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Bulletin 2: Criminal Career Patterns (Study Group on the Transitions Between Juvenile Delinquency and Adult Crime)

NCJ Number
242932
Date Published
Author(s)
Alex R. Piquero, J. David Hawkins, Lila Kazemian, David Petechuk
Annotation
This second of six bulletins on the findings from the National Institute of Justice Study Group on the Transitions From Juvenile Delinquency and Adult Crime (the “Study Group”) focuses on several key criminal-career dimensions that link offending patterns in adolescence to those in adulthood, including prevalence, frequency, continuity, adult-onset, specialization, diversification, escalation and de-escalation, stability and change, and co-offending.
Abstract
Regarding prevalence, although most individuals self-report involvement in some form of delinquent or criminal behavior by early adulthood, official records from police contacts, arrests, and convictions yield a much smaller prevalence estimate (about 20-40 percent). Unlike prevalence trends, which show relatively consistent evidence of peaks in early to late adolescence and a gradual decrease after age 18, the individual offending frequency appears to vary according to several characteristics, including sample composition, measures of offending, and time periods observed; however, individual offending frequency apparently peaks in late adolescence. Most studies reveal strong continuity in offending, particularly in adjacent time periods; the strength of this continuity increases linearly with the number of offenses previously committed. Perhaps because scholars note the rarity of adult onset of offending only a few empirical studies have examined adult-onset offending. Trends in specialization, diversification, and escalation suggest there is little specific concentration within offense types among most offenders; it is premature to draw any firm conclusions regarding the nature of specialization over age and time. Regarding stability and change in offending, there is strong evidence of a population heterogeneity in explaining the link between past to future crime. Life events are also a factor. There is a paucity of empirical studies on co-offending. A key priority for further research involves collecting self-report data. This bulletin recommends priorities for future research. Among policy recommendations is a preference for shorter sentences, since criminal careers tend to be of short duration. 52 references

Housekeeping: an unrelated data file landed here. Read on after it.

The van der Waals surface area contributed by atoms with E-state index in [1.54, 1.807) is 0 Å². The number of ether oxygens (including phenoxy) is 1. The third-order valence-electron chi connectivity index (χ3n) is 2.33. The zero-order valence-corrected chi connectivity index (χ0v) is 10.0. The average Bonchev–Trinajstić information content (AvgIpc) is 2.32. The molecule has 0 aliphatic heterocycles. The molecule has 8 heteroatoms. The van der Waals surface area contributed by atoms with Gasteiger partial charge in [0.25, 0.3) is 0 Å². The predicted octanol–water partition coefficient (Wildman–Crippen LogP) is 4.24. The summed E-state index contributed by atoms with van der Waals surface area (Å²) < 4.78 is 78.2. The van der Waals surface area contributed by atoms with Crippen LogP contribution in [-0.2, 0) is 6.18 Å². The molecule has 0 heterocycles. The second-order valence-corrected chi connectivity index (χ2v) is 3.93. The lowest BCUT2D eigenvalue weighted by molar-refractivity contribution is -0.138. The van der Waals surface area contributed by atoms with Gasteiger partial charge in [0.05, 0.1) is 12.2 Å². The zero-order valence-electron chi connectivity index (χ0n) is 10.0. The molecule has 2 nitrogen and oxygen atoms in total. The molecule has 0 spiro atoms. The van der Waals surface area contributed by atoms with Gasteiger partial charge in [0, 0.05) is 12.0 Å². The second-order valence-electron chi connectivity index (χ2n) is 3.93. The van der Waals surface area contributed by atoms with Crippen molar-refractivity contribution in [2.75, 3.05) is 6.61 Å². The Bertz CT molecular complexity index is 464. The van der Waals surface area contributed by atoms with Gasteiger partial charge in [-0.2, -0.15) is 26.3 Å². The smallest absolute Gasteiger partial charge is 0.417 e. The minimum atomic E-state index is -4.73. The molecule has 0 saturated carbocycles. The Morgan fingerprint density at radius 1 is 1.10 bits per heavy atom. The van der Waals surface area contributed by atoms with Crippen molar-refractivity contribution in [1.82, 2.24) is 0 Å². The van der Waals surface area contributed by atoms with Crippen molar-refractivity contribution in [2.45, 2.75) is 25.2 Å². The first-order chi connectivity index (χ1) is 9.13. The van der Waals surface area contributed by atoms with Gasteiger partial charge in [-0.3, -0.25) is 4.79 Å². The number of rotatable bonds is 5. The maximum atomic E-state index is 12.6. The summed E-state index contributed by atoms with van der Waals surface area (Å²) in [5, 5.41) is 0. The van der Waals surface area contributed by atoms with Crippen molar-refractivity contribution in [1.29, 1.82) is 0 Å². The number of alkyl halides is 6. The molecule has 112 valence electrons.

Date Created: July 21, 2013